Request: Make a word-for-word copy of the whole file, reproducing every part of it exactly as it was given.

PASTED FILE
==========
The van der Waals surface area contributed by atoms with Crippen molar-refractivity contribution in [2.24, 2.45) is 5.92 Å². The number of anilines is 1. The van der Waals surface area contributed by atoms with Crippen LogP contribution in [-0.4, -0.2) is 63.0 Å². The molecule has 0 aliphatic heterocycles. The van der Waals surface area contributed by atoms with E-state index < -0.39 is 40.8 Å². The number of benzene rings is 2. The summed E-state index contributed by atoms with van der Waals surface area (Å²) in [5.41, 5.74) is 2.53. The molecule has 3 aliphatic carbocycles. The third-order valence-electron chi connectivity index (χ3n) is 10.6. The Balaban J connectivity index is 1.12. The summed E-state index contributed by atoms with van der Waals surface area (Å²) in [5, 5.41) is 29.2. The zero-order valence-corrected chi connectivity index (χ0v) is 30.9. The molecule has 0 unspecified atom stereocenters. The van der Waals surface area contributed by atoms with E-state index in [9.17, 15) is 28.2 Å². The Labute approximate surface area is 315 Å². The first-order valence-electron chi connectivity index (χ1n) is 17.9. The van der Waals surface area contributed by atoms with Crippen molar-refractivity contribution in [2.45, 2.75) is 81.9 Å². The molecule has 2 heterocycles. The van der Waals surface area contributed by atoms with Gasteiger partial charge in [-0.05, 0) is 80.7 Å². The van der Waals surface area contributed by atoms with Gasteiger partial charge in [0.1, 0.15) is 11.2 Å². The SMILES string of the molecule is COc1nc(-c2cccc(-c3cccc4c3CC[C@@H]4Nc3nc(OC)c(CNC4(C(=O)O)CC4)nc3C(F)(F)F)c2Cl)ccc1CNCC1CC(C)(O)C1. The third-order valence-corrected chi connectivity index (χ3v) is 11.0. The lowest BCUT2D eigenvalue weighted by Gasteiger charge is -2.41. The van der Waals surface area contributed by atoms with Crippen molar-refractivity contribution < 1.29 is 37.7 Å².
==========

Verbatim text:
The van der Waals surface area contributed by atoms with Crippen molar-refractivity contribution in [2.24, 2.45) is 5.92 Å². The number of anilines is 1. The van der Waals surface area contributed by atoms with Crippen LogP contribution in [-0.4, -0.2) is 63.0 Å². The molecule has 0 aliphatic heterocycles. The van der Waals surface area contributed by atoms with E-state index < -0.39 is 40.8 Å². The number of benzene rings is 2. The summed E-state index contributed by atoms with van der Waals surface area (Å²) in [5.41, 5.74) is 2.53. The molecule has 3 aliphatic carbocycles. The third-order valence-electron chi connectivity index (χ3n) is 10.6. The Balaban J connectivity index is 1.12. The summed E-state index contributed by atoms with van der Waals surface area (Å²) in [5, 5.41) is 29.2. The zero-order valence-corrected chi connectivity index (χ0v) is 30.9. The molecule has 0 unspecified atom stereocenters. The van der Waals surface area contributed by atoms with E-state index in [9.17, 15) is 28.2 Å². The Labute approximate surface area is 315 Å². The first-order valence-electron chi connectivity index (χ1n) is 17.9. The van der Waals surface area contributed by atoms with Crippen molar-refractivity contribution in [2.45, 2.75) is 81.9 Å². The molecule has 2 heterocycles. The van der Waals surface area contributed by atoms with Gasteiger partial charge in [-0.05, 0) is 80.7 Å². The van der Waals surface area contributed by atoms with Gasteiger partial charge in [0.1, 0.15) is 11.2 Å². The SMILES string of the molecule is COc1nc(-c2cccc(-c3cccc4c3CC[C@@H]4Nc3nc(OC)c(CNC4(C(=O)O)CC4)nc3C(F)(F)F)c2Cl)ccc1CNCC1CC(C)(O)C1. The third-order valence-corrected chi connectivity index (χ3v) is 11.0. The lowest BCUT2D eigenvalue weighted by Gasteiger charge is -2.41. The van der Waals surface area contributed by atoms with Crippen molar-refractivity contribution < 1.29 is 37.7 Å².